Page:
More importantly, because we are unaware of our subconscious biases, we need to explore them. A large and rapidly expanding body of research indicates that if we look at several common implicit biases like race, gender, religion, national origin, etc., it is highly likely we all have some of them. I strongly encourage each reader to go online at Project Implicit and take at least 3 or 4 Implicit Association Tests (IAT’s), especially the most common one—race. Don’t worry, no one will know your results unless you choose to disclose them.
Here are my results. A decade ago, my co-professor in the Employment Discrimination Litigation law school class I taught for years, told me about Project Implicit and the IAT and suggested I take it. I took the black-white race IAT test. I showed a “strong” anti-black bias. I was shocked! First, my mother died when I was young and I was raised by a black nanny, Tessie, who I loved as much as my mother. I was a former civil rights lawyer who often represented blacks in a wide variety of civil rights, civil liberties, employment discrimination, and criminal defense work. Finally, just a few years after I had started my own firm, I hired a fourth partner, a black AUSA, and we became one of the first law firms in Iowa racially integrated at the partner level. Years later, after I was appointed, I swore him in as a new state court judge—one of the highlights of my career.
I retook the race IAT a few days after I originally took it and then a third time a few days after that. Same results. I assumed the test was invalid, and proceeded to read everything I could about the IAT. Over the next few months, I read hundreds of articles and finally concluded the test was valid. That led to my writing several law review articles about implicit bias in the legal system, adopting an approach to discussing implicit bias in jury selection, giving an implicit bias jury instruction, conducting several national empirical studies about implicit bias in the legal system and implicit bias of state and federal judges in sentencing. Those articles are scheduled to be published later this year. I also speak frequently on the subject and have had the privilege of training several thousand judges and lawyers about the potential effects of implicit bias in judicial, juror, and lawyer decision making, especially in sentencing.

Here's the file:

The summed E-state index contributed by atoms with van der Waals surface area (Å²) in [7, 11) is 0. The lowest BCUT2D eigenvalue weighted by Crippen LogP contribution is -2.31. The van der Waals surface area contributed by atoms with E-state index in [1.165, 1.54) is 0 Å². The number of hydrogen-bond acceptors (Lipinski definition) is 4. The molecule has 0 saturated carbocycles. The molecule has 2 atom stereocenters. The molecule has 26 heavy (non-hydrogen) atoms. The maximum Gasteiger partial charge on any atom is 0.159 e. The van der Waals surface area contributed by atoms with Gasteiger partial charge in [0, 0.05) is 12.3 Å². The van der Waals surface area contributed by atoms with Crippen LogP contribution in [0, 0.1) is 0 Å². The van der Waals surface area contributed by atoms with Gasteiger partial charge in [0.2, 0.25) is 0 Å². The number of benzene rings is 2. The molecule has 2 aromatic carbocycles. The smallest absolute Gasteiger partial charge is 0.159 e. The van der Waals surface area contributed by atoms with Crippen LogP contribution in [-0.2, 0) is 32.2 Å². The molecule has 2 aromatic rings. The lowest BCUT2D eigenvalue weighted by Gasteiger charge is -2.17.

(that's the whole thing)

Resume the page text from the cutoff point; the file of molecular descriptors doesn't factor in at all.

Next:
I urge each of you to take several IAT’s of your choosing. I predict you will learn some surprising things about your own implicit biases. Then you will hopefully confront what, if anything, you need to do to lessen the impact of your subconscious biases on your decision making. Taking a few IAT’s is not very time consuming, it’s free, and regardless of your results, you are guaranteed some very, very interesting self-discovery. Oh, Lady Justice, I forgot to tell you. She brandishes a sword in her right hand. Perhaps you may wield yours differently after taking a few IAT’s.